Kerstin Perez was born and raised in West Philadelphia, not far from Haverford campus. I attended high school at the city’s historic Central High School, and then went on to earn my B.A. at Columbia University and my Ph.D. from Caltech.
Captivated by the fundamental questions of high-energy particle physics (as well as the opportunity to live in Switzerland), I performed her thesis research at CERN laboratories as a member of the ATLAS collaboration. My work focused on commissioning the ATLAS pixel detector in preparation for the very first LHC collisions and on understanding hadronic jet physics with initial data.
As a NSF Postdoctoral Fellow, I was seduced away from LHC physics by the opportunity to help design and build the GAPS experiment, a balloon-borne search for antiproton and antideuteron signatures of dark matter interactions in the Galactic halo. With GAPS, I use cosmic particles to probe many of the same physics processes explored by the LHC, such as supersymmetry and extra-dimensional theories. Building on my experience with semiconducting detectors, I have led the development of Si(Li) detectors that lie at the heart of the GAPS design. While I was busy looking out to space for hints of new particle interactions, I also led the analysis of high-energy X-ray signals from the Galactic Center with the NuSTAR satellite telescope array. I am currently working to expand the NuSTAR program to look for X-ray signature of exotic particle physics processes, and to join optics development with the International Axion Observatory (IAXO) collaboration.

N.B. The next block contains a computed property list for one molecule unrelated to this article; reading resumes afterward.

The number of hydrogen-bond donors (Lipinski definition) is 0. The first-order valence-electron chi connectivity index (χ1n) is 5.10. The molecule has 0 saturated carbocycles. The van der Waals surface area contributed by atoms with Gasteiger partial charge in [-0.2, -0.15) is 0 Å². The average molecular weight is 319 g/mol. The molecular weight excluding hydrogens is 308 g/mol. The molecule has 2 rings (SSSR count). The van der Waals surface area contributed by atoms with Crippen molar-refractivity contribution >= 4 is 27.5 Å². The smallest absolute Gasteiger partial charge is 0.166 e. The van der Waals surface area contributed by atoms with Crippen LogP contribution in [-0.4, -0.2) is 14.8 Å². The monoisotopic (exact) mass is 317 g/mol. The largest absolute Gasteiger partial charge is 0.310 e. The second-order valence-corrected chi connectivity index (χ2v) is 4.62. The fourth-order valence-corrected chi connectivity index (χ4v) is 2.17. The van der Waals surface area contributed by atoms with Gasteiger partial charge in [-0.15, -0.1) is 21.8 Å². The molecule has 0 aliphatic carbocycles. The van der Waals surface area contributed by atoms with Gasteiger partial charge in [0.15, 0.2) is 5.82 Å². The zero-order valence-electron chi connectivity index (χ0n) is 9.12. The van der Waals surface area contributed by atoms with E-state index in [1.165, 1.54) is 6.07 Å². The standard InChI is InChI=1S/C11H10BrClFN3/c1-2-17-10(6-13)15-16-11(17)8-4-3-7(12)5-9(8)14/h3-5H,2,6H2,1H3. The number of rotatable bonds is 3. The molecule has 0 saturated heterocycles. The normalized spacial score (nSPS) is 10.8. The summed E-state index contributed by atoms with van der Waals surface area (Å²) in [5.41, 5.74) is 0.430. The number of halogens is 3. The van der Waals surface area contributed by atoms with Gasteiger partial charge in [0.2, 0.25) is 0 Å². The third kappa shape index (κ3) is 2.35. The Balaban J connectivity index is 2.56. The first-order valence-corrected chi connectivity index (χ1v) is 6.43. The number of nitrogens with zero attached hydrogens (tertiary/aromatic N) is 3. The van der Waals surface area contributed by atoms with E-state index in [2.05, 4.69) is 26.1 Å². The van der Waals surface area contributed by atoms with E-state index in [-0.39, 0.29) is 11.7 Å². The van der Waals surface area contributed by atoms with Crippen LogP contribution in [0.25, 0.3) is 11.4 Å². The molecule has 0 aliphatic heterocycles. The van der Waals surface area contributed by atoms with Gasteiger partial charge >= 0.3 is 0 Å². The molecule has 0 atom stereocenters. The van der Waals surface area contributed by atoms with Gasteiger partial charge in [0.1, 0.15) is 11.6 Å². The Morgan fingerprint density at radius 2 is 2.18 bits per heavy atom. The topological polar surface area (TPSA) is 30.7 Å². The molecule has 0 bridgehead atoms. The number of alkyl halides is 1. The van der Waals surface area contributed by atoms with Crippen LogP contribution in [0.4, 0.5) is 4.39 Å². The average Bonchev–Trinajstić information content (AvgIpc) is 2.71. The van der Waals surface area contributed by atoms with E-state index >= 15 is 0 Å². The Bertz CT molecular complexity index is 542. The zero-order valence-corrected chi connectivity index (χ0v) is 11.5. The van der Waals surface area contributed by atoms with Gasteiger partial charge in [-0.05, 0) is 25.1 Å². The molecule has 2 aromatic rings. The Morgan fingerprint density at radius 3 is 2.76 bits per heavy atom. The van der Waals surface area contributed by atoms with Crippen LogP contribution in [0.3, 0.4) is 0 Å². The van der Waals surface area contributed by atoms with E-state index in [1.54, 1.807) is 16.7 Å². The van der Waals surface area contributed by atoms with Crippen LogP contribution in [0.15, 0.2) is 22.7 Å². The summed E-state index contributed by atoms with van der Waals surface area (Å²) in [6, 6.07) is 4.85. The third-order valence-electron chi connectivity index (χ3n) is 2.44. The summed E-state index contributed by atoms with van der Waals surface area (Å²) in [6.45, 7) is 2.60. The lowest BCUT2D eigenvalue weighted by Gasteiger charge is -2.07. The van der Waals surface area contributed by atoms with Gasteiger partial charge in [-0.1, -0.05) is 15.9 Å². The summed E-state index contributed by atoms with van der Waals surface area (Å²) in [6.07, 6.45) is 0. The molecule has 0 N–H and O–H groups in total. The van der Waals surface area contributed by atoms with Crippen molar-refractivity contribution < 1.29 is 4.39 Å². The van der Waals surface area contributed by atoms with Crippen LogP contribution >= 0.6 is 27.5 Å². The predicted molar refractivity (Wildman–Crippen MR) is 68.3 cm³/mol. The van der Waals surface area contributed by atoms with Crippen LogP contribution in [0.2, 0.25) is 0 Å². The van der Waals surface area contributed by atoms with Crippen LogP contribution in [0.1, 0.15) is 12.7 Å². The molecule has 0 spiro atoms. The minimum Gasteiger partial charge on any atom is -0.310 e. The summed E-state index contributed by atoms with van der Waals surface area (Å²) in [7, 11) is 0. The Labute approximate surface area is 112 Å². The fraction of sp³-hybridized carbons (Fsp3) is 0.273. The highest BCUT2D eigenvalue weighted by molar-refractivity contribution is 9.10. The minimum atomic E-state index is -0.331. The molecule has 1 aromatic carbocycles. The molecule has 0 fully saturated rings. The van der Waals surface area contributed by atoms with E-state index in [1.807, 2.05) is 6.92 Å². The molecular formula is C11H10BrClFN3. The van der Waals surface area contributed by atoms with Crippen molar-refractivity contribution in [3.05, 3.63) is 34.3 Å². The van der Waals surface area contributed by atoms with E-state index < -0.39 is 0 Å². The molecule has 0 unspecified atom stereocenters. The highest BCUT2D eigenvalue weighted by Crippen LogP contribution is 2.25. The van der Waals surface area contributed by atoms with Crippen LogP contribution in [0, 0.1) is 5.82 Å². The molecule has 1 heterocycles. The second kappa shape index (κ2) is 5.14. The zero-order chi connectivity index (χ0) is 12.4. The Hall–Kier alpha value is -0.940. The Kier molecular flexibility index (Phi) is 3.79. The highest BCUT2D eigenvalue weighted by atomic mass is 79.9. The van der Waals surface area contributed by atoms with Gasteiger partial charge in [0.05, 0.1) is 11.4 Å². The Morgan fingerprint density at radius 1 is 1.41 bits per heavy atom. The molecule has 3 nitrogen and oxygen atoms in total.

I also place great emphasis on the communication of scientific progress, problems, and passion to the non-expert, in particular to students who, because of cultural factors or lack of exposure, have not considered the career paths that a science education opens. I have participated in many public lecture programs, mentored numerous students, and developed and run a course for high school students based on modern scientific research.
B.A., Columbia University (Physics and Mathematics) - 2005
Ph.D., California Institute of Technology (Physics) - 2011
Astroparticle searches for evidence of dark matter interactions; semiconducting Si detector technology; high-energy X-ray astrophysics and signatures of exotic particle physics processes